Title:
Method for emulating an integrated circuit and semiconductor chip for practicing the method
Kind Code:
A1


Abstract:
An emulation method and a semiconductor chip for emulating an integrated circuit, in particular a program-controlled device, by means of an emulation circuit, which is arranged on the same semiconductor chip as the integrated circuit, has a trace memory and is coupled to the integrated circuit to be emulated via an internal interface, said method having the following method steps of: emulating the integrated circuit using the emulation circuit, continually storing the emulation results obtained during the emulation in the trace memory until the trace memory is full; interrupting the emulation; reading out the emulation results from the trace memory; and continuing the emulation of the integrated circuit.



Inventors:
Mayer, Albrecht (Deisenhofen, DE)
Application Number:
11/058144
Publication Date:
09/01/2005
Filing Date:
02/15/2005
Assignee:
MAYER ALBRECHT
Primary Class:
Other Classes:
714/E11.207
International Classes:
G06F9/455; (IPC1-7): G06F9/455
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Primary Examiner:
PROCTOR, JASON SCOTT
Attorney, Agent or Firm:
Eschweiler & Potashnik, LLC. (Cleveland, OH, US)
Claims:
1. A method for emulating an integrated circuit via an emulation circuit arranged on the same semiconductor chip as the integrated circuit, said emulation circuit having a trace memory and coupled to the integrated circuit to be emulated via an internal interface, said method comprising: (a) emulating the integrated circuit using the emulation circuit; (b) continually storing the emulation results obtained during the emulation in the trace memory until the trace memory is full; (c) interrupting the emulation; (d) reading out the emulation results from the trace memory; and (e) continuing the emulation of the integrated circuit by returning to method step (a).

2. A method according to claim 1, wherein only those parts of the emulation circuit and/or of the integrated circuit which, in terms of the emulation, are not required for the state of the emulation circuit and/or of the integrated circuit, are used during method step (d).

3. A method according to claim 2, wherein those parts of the emulation circuit and/or of the integrated circuit which are not required for reading the trace memory are operated, during method step (d), in an operating mode in which their state does not change.

4. A method according to claim 3, wherein the parts of the emulation circuit and/or of the integrated circuit are operated without a clock in the operating mode.

5. A method according to claim 1, further comprising the steps: fully reading out and storing a state of the integrated circuit in the trace memories; reading the trace memory; and writing the state that has been read out back to the integrated circuit.

6. A method according to claim 1, further comprising that shortly before the trace memory is full, an occupancy signal that indicates that the trace memory is full is output, whereupon the emulation is interrupted.

7. A method according to claim 1, wherein in order to set the desired configuration for the emulation, the trace logic of the emulation circuit is preprogrammed before the start of the emulation.

8. A method according to claim 1, wherein a system clock of the integrated circuit is controlled from outside the semiconductor chip.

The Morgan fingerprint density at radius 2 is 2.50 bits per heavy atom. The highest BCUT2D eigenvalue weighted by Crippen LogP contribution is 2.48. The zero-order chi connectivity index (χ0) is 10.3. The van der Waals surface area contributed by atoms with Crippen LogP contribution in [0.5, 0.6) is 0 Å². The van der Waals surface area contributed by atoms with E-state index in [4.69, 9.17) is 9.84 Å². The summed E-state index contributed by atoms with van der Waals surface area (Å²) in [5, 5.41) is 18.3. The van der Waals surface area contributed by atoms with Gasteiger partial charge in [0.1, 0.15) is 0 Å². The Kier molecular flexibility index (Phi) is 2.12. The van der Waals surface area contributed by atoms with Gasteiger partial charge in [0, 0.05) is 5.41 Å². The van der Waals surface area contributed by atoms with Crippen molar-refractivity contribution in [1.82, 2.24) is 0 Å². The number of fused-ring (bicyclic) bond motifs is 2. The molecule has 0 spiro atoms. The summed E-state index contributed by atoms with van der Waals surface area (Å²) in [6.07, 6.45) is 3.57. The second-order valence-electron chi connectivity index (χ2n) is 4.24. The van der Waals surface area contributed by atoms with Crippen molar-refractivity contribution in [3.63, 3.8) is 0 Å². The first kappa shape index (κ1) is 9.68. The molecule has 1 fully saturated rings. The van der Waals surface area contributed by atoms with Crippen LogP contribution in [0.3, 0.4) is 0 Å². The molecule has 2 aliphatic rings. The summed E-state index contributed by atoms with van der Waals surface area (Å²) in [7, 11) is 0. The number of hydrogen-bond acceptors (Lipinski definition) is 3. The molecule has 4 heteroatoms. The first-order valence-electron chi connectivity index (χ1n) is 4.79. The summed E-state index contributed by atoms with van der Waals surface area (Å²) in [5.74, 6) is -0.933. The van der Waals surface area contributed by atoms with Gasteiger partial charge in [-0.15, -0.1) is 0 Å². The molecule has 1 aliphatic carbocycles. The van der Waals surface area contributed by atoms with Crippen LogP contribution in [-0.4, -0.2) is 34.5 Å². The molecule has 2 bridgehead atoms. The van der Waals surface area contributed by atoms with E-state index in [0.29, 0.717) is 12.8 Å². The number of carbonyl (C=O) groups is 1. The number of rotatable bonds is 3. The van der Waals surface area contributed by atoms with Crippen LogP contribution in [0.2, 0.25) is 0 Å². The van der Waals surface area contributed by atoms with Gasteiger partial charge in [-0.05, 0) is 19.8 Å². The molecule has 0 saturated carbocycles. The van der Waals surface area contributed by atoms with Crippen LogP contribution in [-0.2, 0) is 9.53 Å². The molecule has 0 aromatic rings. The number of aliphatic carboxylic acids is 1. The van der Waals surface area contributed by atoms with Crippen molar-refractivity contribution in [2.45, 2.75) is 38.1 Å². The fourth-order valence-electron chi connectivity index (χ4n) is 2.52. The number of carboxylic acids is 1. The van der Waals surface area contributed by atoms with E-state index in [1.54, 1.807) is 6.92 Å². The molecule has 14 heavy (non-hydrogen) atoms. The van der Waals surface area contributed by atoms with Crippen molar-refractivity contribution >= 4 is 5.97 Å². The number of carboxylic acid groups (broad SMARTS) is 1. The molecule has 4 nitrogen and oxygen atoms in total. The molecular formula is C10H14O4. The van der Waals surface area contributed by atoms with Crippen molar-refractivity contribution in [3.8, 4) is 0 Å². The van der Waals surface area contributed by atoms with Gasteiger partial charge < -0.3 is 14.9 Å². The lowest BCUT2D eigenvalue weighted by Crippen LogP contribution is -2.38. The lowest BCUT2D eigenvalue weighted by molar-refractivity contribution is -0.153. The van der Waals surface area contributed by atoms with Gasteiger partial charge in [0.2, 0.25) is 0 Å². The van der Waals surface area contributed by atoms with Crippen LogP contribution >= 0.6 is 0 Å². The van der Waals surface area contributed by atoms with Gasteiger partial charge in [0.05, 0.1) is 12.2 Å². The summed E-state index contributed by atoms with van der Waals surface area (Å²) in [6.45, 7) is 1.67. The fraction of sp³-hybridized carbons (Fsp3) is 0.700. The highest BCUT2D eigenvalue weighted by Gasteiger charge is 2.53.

9. A method according to claim 8, wherein in order to interrupt the emulation, the system clock for the integrated circuit is interrupted, and, in order to read out the emulation data, only the emulation circuit is supplied with a system clock.

10. A method according to claim 1, wherein when the emulation results are read out from the trace memory, the integrated circuit and also the emulation circuit are additionally read, modified and/or configured.

11. A semiconductor chip comprising: an integrated circuit having an integrated emulation circuit, said emulation circuit comprising a trace logic circuit and a trace memory, said trace logic circuit emulates the integrated circuit, said trace memory stores emulation results ascertained during the emulation of the integrated circuit, wherein the integrated circuit has an internal interface for coupling the emulation to the integrated circuit, and an external interface to supply the integrated circuit and the emulation circuit with a system clock and via which the trace memory can be read.

12. A semiconductor chip according to claim 11, wherein the external interface is a JTAG interface via which emulation results stored in the emulation circuit can be read out.

13. A semiconductor chip according to claim 11, further comprising a control circuit to supply the integrated circuit and/or the emulation circuit with a system clock in a manner dependent on the configuration set and the current operating mode.

14. A semiconductor chip according to claim 10, further comprising a control circuit to ascertain the occupancy of the trace memory and, in the event a predetermined occupancy of the trace memory is exceeded, initiates reading of the trace memory.

15. A semiconductor chip according to claim 11, wherein the emulation circuit has an output terminal connected to the external interface to signal to the outside that the trace memory is full or will shortly be full.

16. A semiconductor chip according to claim 11, further comprising a scan chain for reading the integrated circuit.

17. A semiconductor chip according to claim 11, wherein the integrated circuit is a microprocessor or a microcontroller.

Description:

PRIORITY

This application claims priority to German application number 10 2004 008499.8 filed Feb. 20, 2004.

TECHNICAL FIELD OF THE INVENTION

The invention relates to a method for emulating an integrated circuit, in particular a program-controlled device, and also to a semiconductor chip having such an integrated circuit.